By practicing one simple breathing technique for managing stress one can experience a huge shift in their emotional as well as in their mental state. As a consequence, the given situation could be solved from a place of empowerment rather than feeling lost amid incoming panic. 

 

How to Perform Box Breathing Exercise (4-4-4-4)

  • Start by sitting upright in a comfortable chair with your feet flat on the floor or lying comfortably in the bed — after you’ve mastered the technique then you can do it everywhere and whenever you need it,
  • Keep your tongue loosely against your upper front teeth for the entire exercise,
  • Inhale slowly and deeply through your nose to the count of four — count to four very slowly in your head and use the diaphragm rather than the chest,
  • Hold your breath for another slow count of four,
  • Release your breath through the mouth for a same slow count of 4 seconds — the tongue position will help you extend the duration of the exhale and you should hear the sound of the air escaping,
  • Hold your breath for the same slow count of four before repeating this process,
  • Repeat several times until notice your state shifting.

 

box-breathing-guide

 

You can play around with the number of counts, for example, 5-5-5-5, 6-6-6-6 etc. — the idea is that the pattern is “Box” pattern with equal lenght. If you’re new to box breath, it may be difficult to get the hang of it in the beginning. You may get dizzy after a few rounds. This is totally normal and if you feel any discomfort then resume normal breathing.

One extra tip for the practice which might enhance your experience —it sure has spiced up my breathwork experience before— is to listen to some soothing music in the background: Nature sounds, waterfall sounds and Tibetan bowls.

 

Summary

Stressful experiences come in many forms and managing stress is vital to improve one’s quality of life. By taking control of your mind and body with this simple breathing technique, one can experience an almost immediate sense of calmness. That would allow handling any given situation with more clarity and ease.

You can perform Box Breathing technique on Huma Breath app. Simply go to the app’s exercise library, tap on the Box Breathing exercise and you’re ready to go. The app tracks your progress and guides you through the exercise so you get out the most of each breath!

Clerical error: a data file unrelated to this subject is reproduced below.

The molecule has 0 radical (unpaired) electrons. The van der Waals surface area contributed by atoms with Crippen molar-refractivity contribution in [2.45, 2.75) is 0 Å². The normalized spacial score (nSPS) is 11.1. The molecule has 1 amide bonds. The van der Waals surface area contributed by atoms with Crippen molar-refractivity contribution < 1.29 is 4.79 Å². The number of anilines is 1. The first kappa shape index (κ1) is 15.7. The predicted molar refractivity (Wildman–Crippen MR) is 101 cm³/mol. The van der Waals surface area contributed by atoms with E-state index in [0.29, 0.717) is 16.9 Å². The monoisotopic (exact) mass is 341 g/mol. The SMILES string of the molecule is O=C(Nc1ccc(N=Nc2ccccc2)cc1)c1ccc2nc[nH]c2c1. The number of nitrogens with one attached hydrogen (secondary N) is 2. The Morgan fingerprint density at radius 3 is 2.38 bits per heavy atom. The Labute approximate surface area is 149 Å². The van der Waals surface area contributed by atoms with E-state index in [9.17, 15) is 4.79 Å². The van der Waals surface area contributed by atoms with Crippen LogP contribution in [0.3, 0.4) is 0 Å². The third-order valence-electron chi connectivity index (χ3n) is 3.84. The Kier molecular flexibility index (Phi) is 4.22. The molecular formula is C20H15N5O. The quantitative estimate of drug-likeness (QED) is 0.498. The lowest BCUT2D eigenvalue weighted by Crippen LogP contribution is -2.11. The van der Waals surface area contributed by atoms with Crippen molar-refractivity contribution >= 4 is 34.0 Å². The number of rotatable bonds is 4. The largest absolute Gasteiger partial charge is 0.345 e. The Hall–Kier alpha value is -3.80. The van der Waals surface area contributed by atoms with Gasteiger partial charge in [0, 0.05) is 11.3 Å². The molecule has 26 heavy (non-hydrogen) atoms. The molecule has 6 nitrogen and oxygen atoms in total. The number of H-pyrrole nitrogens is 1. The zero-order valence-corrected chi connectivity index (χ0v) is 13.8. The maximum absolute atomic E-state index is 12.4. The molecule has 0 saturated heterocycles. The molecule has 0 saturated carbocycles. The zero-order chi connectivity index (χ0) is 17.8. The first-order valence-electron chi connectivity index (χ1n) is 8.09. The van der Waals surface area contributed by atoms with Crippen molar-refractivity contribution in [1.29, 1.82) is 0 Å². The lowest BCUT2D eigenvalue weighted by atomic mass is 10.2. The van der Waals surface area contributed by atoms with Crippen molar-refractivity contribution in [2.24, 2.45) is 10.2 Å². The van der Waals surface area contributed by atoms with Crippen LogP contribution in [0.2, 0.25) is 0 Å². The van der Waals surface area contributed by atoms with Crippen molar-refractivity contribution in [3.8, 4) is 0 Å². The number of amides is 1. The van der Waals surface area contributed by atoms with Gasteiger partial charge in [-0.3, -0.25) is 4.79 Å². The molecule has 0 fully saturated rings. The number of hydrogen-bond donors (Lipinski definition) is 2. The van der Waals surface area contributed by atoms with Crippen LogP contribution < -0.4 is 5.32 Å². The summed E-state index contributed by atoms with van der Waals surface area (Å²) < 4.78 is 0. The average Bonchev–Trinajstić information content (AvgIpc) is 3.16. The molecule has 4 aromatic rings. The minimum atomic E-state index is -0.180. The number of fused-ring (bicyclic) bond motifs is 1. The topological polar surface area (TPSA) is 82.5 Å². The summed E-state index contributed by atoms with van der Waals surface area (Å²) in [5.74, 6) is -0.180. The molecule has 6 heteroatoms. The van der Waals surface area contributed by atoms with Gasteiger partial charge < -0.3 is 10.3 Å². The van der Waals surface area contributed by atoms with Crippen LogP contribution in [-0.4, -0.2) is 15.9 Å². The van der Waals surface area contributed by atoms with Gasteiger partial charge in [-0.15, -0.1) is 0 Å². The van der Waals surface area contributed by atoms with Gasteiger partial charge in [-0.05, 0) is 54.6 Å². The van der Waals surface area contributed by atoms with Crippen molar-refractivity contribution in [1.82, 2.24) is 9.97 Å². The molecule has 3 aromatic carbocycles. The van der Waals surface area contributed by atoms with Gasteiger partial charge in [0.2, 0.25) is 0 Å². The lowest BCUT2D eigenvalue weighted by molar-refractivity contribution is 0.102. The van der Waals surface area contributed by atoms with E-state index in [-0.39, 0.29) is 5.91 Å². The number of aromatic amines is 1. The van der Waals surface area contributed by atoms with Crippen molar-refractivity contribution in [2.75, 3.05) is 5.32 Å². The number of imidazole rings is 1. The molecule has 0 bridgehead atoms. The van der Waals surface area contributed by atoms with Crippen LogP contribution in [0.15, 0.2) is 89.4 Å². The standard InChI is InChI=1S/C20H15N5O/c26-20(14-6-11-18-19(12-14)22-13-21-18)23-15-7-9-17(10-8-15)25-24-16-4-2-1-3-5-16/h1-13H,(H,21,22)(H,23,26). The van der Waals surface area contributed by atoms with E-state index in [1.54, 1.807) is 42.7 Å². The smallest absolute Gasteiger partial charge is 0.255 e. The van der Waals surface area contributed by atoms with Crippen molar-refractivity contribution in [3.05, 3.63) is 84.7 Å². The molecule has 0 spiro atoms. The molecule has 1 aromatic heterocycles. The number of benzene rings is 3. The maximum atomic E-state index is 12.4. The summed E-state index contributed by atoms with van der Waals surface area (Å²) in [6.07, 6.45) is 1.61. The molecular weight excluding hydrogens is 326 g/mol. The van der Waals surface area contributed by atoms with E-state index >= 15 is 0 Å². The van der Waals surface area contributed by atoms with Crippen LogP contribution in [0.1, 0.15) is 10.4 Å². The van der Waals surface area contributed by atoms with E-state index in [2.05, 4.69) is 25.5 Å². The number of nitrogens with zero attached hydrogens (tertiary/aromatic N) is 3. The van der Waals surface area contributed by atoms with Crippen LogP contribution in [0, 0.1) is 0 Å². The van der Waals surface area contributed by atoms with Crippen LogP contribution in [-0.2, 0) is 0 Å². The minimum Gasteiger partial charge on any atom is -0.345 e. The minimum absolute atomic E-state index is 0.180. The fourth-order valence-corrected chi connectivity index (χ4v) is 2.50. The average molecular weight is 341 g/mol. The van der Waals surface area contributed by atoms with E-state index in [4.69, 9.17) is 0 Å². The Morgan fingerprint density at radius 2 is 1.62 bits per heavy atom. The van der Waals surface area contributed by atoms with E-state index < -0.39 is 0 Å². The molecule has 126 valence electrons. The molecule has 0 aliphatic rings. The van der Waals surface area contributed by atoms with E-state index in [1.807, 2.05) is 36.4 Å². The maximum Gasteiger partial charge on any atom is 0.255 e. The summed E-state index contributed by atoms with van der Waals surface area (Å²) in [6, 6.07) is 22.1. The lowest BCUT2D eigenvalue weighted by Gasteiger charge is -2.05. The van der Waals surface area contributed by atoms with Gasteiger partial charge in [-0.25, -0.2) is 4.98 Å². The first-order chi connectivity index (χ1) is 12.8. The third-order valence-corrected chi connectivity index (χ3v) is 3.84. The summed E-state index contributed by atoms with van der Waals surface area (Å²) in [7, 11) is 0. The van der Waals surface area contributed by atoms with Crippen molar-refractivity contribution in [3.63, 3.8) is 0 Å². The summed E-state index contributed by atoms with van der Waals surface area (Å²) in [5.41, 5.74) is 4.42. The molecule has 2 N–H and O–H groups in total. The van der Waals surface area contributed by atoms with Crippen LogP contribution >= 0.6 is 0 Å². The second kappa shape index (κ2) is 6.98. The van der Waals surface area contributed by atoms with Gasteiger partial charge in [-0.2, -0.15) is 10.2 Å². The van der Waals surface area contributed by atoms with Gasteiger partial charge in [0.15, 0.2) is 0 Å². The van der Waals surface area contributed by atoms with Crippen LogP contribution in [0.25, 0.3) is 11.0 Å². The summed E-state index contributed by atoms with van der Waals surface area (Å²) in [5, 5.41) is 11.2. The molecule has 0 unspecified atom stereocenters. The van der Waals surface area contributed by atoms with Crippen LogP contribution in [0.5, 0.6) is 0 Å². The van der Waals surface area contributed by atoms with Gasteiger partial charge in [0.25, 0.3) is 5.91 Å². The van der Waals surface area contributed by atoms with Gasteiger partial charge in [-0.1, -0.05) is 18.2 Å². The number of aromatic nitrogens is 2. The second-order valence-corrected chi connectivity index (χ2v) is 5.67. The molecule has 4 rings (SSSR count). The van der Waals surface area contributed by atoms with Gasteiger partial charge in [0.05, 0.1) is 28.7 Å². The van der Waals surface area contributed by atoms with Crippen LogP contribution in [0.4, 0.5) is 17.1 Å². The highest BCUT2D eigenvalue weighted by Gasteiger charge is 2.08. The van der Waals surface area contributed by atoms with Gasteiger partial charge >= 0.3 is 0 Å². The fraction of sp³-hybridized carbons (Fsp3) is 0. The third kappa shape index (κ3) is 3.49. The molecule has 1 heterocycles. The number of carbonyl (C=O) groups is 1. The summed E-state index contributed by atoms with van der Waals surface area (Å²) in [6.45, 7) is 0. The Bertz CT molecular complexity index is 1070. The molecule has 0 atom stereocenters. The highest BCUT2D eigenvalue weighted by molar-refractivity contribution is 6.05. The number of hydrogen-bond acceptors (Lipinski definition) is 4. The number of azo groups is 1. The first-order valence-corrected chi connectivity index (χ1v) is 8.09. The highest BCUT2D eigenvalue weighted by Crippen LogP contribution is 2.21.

Here’s a Box Breathing Guide based on Huma Breath app for you to use:

 

How can a simple breathing technique help with insomnia and stress? The 4-7-8 breathing method has been really effective for many people – myself included – at helping relax the body and mind ready for sleep.

The first time I tried it I was genuinely surprised the next day at how quickly I’d fallen asleep! It’s also been successful for some sufferers of PTSD and anxiety at reducing their symptoms by stimulating the Vagus Nerve.

In this article I’ll explain what it does to relax the body, and why it is so effective.

 

How To Perform 4-7-8 Breathing Exercise

  • Sit up straight in a relaxed position (or lie down comfortably, if you’re doing the exercise to fall into sleep),
  • Keep your tongue loosely against your upper front teeth for the entire exercise,
  • Inhale slowly through the nose (using the diaphragm rather than the chest) for 4 seconds (doesn’t need to be a full breath),
  • Hold your breath at this position for 7 seconds,
  • Release your breath through the mouth for a count of 8 seconds – the tongue position will help you extend the duration of the exhale and you should hear the sound of the air escaping,
  • Repeat several times (until you fall asleep or feel calmer, better).